“It was partly due to what they were taught about hygiene practices, but also because it is very hot in Indonesia,” she explained.

It may sound very basic compared to the state –of-the-art assisted reproductive technology that is available, but Bennett and her team wanted to test to see if the chances of conceiving for women would improve if their knowledge about menstrual cycle, ovulation also improved.

Bennett experimented on two groups of women and conducted discussion groups where the women were taught the basics: how to count their menstrual cycle, tell the difference between healthy and unhealthy vaginal discharge, and the symptoms of sexually transmitted infections, which also hamper conception.

Group A was comprised of 8 women; all married and had been trying to conceive for at least 12 months to 3 years. Group B was comprised of 7 women, all married, had all been trying to conceive for at least 12 months up to 7 years.

In Group A, six months after the discussion group, three women became pregnant. Twelve months after the discussion group, two more women were pregnant. A total of the 5 of the 8 women delivered healthy babies after applying the simple knowledge learned in the discussion groups.

In Group B, there were similar results. Six months after the discussion group, 4 women were pregnant. One woman miscarried after 3 months, and three women delivered healthy babies.

Many of the women in the test group were able to resolve their infertility by applying simple knowledge about their own bodies and the process of natural conception.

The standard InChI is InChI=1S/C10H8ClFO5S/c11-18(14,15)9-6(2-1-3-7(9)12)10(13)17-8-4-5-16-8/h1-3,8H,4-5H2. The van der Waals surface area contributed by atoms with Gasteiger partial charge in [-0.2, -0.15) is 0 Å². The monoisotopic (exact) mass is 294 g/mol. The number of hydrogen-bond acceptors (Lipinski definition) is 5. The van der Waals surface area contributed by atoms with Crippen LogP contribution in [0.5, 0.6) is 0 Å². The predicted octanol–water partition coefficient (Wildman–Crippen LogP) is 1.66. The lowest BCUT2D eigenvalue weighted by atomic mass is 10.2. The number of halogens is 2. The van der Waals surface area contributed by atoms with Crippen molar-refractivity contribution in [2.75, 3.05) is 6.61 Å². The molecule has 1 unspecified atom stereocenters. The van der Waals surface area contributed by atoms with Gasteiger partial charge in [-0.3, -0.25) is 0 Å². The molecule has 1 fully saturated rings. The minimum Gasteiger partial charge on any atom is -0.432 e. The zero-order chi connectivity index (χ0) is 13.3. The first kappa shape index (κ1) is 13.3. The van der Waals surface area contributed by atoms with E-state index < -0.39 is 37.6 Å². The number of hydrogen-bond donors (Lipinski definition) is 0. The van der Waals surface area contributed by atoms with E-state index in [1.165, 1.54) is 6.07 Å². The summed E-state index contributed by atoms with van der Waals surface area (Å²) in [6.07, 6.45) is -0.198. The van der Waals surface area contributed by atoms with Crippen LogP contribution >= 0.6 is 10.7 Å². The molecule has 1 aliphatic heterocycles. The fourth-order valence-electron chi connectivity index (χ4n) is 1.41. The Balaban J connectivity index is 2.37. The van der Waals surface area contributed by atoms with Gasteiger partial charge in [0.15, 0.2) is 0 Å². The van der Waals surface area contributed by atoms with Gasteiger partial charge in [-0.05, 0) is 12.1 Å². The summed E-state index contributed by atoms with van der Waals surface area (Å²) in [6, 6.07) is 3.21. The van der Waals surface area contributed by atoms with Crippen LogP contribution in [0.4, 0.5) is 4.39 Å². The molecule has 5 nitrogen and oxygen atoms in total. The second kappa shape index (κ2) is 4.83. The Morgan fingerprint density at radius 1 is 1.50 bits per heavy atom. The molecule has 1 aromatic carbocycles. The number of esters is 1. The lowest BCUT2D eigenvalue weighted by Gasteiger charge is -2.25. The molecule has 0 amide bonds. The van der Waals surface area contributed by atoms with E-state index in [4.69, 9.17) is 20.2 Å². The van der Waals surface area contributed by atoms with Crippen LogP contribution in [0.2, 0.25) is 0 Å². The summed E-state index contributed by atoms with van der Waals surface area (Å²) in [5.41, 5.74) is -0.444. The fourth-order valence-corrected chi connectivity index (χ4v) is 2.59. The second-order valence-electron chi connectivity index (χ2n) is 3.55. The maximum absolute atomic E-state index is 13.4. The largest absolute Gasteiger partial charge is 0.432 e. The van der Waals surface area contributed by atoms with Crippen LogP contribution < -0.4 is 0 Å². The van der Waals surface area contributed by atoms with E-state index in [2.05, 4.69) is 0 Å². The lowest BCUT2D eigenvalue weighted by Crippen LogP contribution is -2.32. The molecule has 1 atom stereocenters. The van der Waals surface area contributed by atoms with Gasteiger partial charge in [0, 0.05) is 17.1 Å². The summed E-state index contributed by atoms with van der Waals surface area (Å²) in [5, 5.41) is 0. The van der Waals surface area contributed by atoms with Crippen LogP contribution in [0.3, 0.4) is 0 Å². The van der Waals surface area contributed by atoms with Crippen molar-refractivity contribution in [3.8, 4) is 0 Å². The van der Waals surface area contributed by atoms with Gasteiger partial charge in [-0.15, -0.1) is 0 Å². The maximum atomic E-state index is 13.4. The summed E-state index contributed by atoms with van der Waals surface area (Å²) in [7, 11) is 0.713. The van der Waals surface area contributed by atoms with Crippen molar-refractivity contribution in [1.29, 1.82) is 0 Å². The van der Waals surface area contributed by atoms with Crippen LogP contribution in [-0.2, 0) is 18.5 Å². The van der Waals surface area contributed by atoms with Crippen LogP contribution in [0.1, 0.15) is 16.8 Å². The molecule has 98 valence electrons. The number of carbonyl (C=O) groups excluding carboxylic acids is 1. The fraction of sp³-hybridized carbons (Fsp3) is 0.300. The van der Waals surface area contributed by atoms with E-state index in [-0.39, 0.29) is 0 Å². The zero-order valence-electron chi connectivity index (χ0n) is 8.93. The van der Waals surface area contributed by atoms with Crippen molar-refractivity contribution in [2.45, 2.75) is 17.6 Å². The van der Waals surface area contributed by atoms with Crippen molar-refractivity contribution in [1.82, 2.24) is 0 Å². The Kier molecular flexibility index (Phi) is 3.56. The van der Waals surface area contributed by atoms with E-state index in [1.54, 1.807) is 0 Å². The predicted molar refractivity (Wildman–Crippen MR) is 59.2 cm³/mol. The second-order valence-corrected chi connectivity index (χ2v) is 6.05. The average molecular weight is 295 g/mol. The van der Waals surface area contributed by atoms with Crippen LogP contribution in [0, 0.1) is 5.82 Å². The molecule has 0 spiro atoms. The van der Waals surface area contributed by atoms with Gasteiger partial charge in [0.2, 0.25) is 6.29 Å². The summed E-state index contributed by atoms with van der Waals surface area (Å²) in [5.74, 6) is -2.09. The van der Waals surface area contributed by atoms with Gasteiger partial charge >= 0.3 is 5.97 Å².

“Rates of successful conception following women’s improved understanding of their bodies and fertility window were very promising,” said Bennett who also stressed that the test is by no means conclusive and that more studies are needed to study the role of men in infertility. However, it does show promise for preventing and curing infertility among those who cannot afford or do not want biomedical infertility treatment.

Women are likely to change their behavior (when it comes to avoiding vaginal drying and changing time of intercourse) when benefits are well explained and simple reproductive health education on fertility and conception is not costly and is highly suited to primary health care were the conclusions of Bennett’s initial study.

This knowledge is especially relevant to women of rural and grass root communities where Bennett says the impact of infertility is highly gendered, typically resulting in greater social suffering for women.

“It is urban women who are choosing to have children later in life or not having them at all. But for these (rural) women, when having a child and having someone to love is all they have to look forward to in life, this information is crucial and should be made available to them.”

Image of mother and doll from Shutterstock.

This was re-posted from Rappler.